So what do we have to gain from taking the lead in solving climate change?
Here's a new pitch from the NY Times' op-ed page:
You want new industry in the United States, with astonishing technological advances, new mass production techniques and jobs, jobs, jobs? Try energy.
Mr. Ovshinsky knows as much or more about the development and production of alternative energy as anyone on the planet. He developed the technology and designed the production method that made it possible to produce solar material “by the mile.” When he proposed the idea years ago, based on the science of amorphous materials, which he invented, he was ridiculed.
But the thin-film photovoltaic solar panel was just one of his revolutionary ideas. He invented the nickel metal hydride battery that is in virtually all hybrid vehicles on the road today. And when I pulled into the parking lot outside his office in Bloomfield Hills, he promptly installed me in the driver’s seat of a hydrogen hybrid prototype — a car in which the gasoline tank had been replaced with a safe solid-state hydrogen storage system invented by Mr. Ovshinsky.
Within minutes, I was driving along a highway in a car that produced zero pollution. No carbon footprint whatsoever. How’s that for a wave of the future?
The point is that these (and many more) brilliant, innovative technologies are here. They are real, tangible. They exist. What’s needed now is the will to develop policies that will vastly expand these advances and radically reduce their costs. The United States should be leading the world in the creation of whole new energy technologies and industries, instead of allowing the forces of the old carbon-based industries — coal, oil, gasoline-powered vehicles — to stand obstinately in the way of real progress.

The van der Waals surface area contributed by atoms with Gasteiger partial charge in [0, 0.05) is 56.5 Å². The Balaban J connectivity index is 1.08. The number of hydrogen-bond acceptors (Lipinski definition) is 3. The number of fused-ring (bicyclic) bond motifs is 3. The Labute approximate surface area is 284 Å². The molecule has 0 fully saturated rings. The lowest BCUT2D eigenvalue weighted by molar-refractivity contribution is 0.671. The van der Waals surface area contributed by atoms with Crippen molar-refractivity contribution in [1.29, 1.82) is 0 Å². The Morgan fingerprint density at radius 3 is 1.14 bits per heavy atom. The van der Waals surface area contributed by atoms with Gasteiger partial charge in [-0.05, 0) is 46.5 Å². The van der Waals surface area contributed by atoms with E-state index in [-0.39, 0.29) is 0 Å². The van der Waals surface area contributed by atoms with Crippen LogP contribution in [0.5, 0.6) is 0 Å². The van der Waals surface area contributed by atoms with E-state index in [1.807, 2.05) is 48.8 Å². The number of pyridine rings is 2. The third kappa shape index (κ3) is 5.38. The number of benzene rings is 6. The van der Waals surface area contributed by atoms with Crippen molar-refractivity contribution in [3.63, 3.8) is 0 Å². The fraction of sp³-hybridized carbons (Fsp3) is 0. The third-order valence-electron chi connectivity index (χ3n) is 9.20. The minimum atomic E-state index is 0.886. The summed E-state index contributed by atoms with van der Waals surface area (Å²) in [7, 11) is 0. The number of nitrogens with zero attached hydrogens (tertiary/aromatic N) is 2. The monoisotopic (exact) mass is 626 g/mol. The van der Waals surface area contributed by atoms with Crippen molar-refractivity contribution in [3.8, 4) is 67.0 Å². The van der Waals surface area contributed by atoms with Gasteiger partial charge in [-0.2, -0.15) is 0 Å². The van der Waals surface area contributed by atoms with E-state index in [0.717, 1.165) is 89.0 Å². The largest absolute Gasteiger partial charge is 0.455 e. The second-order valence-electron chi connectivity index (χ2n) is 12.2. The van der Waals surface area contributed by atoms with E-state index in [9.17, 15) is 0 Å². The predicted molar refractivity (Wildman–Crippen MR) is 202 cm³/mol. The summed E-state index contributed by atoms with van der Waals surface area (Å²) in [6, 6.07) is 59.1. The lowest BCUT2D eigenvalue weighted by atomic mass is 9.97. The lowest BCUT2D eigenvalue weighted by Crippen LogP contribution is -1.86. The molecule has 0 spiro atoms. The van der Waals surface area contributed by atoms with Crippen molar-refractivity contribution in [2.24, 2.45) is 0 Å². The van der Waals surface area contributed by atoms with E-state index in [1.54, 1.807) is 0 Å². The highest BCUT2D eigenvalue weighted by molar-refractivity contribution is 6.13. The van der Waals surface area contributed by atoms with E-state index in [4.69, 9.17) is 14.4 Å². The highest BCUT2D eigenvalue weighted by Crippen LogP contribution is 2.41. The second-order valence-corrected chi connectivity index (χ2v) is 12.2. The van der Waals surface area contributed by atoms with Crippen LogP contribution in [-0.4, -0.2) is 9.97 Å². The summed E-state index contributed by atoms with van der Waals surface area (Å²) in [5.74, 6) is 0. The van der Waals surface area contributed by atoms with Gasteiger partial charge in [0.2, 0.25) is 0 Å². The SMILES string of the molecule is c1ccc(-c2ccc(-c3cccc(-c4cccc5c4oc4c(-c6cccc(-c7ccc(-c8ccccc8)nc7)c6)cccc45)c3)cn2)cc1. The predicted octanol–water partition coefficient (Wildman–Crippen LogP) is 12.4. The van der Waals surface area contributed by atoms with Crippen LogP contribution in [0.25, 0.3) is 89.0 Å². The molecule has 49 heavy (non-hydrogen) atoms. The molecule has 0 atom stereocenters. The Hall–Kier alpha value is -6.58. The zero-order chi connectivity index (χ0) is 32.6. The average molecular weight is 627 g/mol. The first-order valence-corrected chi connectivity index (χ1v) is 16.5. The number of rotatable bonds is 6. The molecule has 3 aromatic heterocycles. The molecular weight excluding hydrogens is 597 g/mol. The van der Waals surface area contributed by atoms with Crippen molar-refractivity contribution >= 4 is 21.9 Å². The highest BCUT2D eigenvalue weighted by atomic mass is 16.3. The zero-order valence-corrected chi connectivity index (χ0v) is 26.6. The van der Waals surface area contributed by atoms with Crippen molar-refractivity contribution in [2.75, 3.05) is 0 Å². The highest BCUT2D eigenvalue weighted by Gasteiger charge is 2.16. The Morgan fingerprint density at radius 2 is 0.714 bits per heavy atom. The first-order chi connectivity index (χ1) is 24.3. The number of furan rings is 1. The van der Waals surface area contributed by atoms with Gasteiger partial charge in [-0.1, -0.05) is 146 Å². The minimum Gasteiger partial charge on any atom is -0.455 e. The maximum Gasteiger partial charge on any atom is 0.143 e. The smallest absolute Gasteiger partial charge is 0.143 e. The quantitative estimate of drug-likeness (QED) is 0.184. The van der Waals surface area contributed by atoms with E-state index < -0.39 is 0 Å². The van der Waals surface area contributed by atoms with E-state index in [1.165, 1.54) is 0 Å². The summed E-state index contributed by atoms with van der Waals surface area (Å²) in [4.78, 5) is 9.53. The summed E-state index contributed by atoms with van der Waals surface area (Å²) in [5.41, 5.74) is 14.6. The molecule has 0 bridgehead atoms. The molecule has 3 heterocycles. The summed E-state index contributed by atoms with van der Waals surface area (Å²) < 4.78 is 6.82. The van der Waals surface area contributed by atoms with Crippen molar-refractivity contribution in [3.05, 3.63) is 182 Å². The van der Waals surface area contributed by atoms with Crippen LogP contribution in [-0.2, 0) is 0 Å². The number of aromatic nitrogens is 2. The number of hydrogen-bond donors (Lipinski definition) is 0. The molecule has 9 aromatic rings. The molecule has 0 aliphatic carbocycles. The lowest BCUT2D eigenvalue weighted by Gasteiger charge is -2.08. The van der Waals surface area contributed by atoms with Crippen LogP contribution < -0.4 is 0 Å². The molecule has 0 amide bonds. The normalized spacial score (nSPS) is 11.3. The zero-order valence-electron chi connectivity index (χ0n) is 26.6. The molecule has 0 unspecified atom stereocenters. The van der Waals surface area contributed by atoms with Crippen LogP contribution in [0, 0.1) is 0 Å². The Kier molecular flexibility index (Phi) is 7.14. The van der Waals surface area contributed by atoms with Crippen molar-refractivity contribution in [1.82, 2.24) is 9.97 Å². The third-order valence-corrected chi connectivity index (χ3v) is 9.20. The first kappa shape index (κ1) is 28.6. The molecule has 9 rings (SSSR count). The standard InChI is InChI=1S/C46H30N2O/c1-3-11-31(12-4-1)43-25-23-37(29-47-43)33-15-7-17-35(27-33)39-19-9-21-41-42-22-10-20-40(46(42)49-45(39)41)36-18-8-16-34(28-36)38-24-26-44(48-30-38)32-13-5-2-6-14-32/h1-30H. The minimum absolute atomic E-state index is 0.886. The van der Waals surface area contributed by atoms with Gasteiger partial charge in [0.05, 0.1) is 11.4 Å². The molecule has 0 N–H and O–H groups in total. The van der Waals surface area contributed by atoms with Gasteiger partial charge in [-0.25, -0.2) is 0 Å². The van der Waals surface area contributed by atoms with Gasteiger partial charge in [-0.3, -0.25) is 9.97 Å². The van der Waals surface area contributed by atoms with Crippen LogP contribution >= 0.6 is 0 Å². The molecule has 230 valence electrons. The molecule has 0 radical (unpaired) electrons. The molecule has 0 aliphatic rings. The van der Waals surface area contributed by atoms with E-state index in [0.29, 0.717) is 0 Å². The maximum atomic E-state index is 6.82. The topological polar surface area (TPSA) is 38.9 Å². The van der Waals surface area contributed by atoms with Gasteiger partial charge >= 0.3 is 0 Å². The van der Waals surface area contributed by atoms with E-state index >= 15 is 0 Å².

“Now,” Mr. Ovshinsky told me, “is when we have to build the new industries of the future.” He has always been driven by the desire to use science and technology to solve the real-world problems of real people, and that has meant creating employment and stopping the pollution of the planet. He and his late wife, Iris, formed a company (to become known as Energy Conversion Devices) in Detroit in 1960 with the idea of using their considerable talents, as he put it, “to do good, to change the world.”
As oil defined the 20th century, new forms of energy will define the 21st. The U.S. has the opportunity, the intellectual resources and the expertise to lead the world in the development of clean energy. What we’ve lacked so far has been the courage, the will, to make it happen.
This is the side of the climate change solutions story we need to be hearing about in EVERY media story that covers the Senate debate about climate change and clean energy solutions legislation. To just talk about climate change as an environmental issue that isn't relevant to our everyday lives is irresponsibly misleading to a public who, for the most part, doesn't seem to know better.
At a time of great economic challenge, this same public is desperately seeking hope, and these types of solutions are exactly what the doctor ordered. Properly informed, the public will be empowered to demand from Congress that its climate change legislation helps America's future clean energy-related industries realize their potential.